The cream of the crop has done great, as shown by the Nasdaq’s fantastic performance, beating even the S&P500 and Dow Jones since 1999.
However, that doesn’t mean the valuations of those tech companies in the 1990s was justified. No matter how good their products and services were, they didn’t have any business earnings, so most tech firms with high valuations in the 1990s went bust.
Only those technology firms with solid business earnings, like Apple and Amazon, who managed to monetize their products and services, managed to avoid bankruptcy and get bigger.
Another example would be pharmaceutical stocks. Imagine tomorrow, a drug was invented that would cure cancer AND reverse ageing…..we can now all live until 150 and live more active lives!
Sounds unrealistic, but it may happen sooner than we think. The point is, this would be a bigger game-changer that even the internet when it comes to global GDP.
In the short-term, the stock would probably soar in value. Maybe even go up by 10,000% or 20,000%.
People would speculate that the healthcare firm that invented the drug, will be able to monetize the drug with greater sales.
If that happens, and business earnings follow, the high valuations may be justified. If for whatever reason, the healthcare firm can’t monetize the invention as much as expected, the price would eventually fall back down.
It might tale 5 or 10 years, but business earnings are the key to long-term stock market rises. It is the tail that wags the dog.
As for FX trading, it is a bad idea entirely. Currencies don’t go up as an asset class. The Euro can’t go up against the USD, at the same time as the USD goes up against the Euro.
Therefore, on each trade, one person loses and one person wins. The same thing happens tomorrow.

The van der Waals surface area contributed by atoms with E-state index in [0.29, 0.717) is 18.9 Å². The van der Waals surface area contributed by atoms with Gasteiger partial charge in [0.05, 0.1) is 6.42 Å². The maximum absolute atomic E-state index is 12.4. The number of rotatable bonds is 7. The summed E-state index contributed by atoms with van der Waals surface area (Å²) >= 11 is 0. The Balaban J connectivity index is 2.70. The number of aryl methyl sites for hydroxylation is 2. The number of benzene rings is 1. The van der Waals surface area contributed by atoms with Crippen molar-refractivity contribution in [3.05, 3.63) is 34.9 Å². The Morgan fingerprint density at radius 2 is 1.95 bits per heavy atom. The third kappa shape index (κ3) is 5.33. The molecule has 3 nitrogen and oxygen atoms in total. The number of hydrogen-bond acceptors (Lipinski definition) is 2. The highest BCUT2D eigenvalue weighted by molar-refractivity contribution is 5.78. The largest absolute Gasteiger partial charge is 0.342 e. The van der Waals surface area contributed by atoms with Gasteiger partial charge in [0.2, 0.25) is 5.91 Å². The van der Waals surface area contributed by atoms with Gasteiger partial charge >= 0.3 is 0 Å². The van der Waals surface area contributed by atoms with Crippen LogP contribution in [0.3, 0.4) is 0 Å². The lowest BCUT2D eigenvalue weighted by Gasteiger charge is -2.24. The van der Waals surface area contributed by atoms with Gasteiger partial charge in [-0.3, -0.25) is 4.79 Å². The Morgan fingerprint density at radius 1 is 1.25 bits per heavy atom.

Compound probability dictates that the more you trade, the statistical chances of losing money increase.
Being a sensible long-term investor always beats being a trader and speculator, long-term.
Why are index funds good investments?
100 years ago, Ford’s Model T was innovative. Now you would need to invent the flying car to be considered innovative.
The point is, humanity does innovate with time. It isn’t always a straight line. We have wars, political and social problems.
Just in the last 100 years, we have had 2 huge global conflicts and countless regional ones. That hasn’t stopped the biggest firms from getting more innovative.
Ultimately, the stock market is just the biggest firms in the country and indeed the world. What is the Dow Jones? It is 30 of the biggest firms in the US. The S&P500? 500 of the biggest firms in the US.
MSCI World is the biggest world firms. Over time, these indexes have always gotten more profitable.
In the short-term speculation can win the day. Over the long-term, business earnings linked to innovation is the key.
Are index funds, therefore, an 100% sure bet?
100% of buy and hold investors have made money in index funds IF they have bought and held the indexes for 20-25+ years.
Investors who hold 2-3 indexes (MSCI World, S&P, FTSE100 as just three examples) are even more likely to make money, especially the case if they have also had a bond index.
Too many people, however, try to time markets. Let’s look at recent times. When Trump was running for election in 2015-2016, many investors said `i want to wait until the election before investing`.
That was when markets were at 16,000-18,000 in the US. He won the election, and markets soared.
That isn’t necessarily a reflection on Trump – indeed markets have always risen long-term as mentioned before and even usually go up short-term under most presidents.
The point is, with markets at 27,300 as I am writing this, there is a reasonable chance US Markets will never again see 16,000-18,000.
They briefly fell to 21,000-22,000 in December but didn’t come close to 18,000, let alone 16,000. That recent example is just one of thousands of historical examples I could have given.
The point is, market timing doesn’t beat time in the market. There is a whole set of academic evidence against it.
Should you pay for advice?
This is entirely a personal decision. It is possible to DIY, and some people do it very well. However, investing is simple but not easy as Warren Buffett once said.
Emotionally speaking, some of the fundamentals of investing like not market timing, isn’t easy. In fact, it is easier said than done.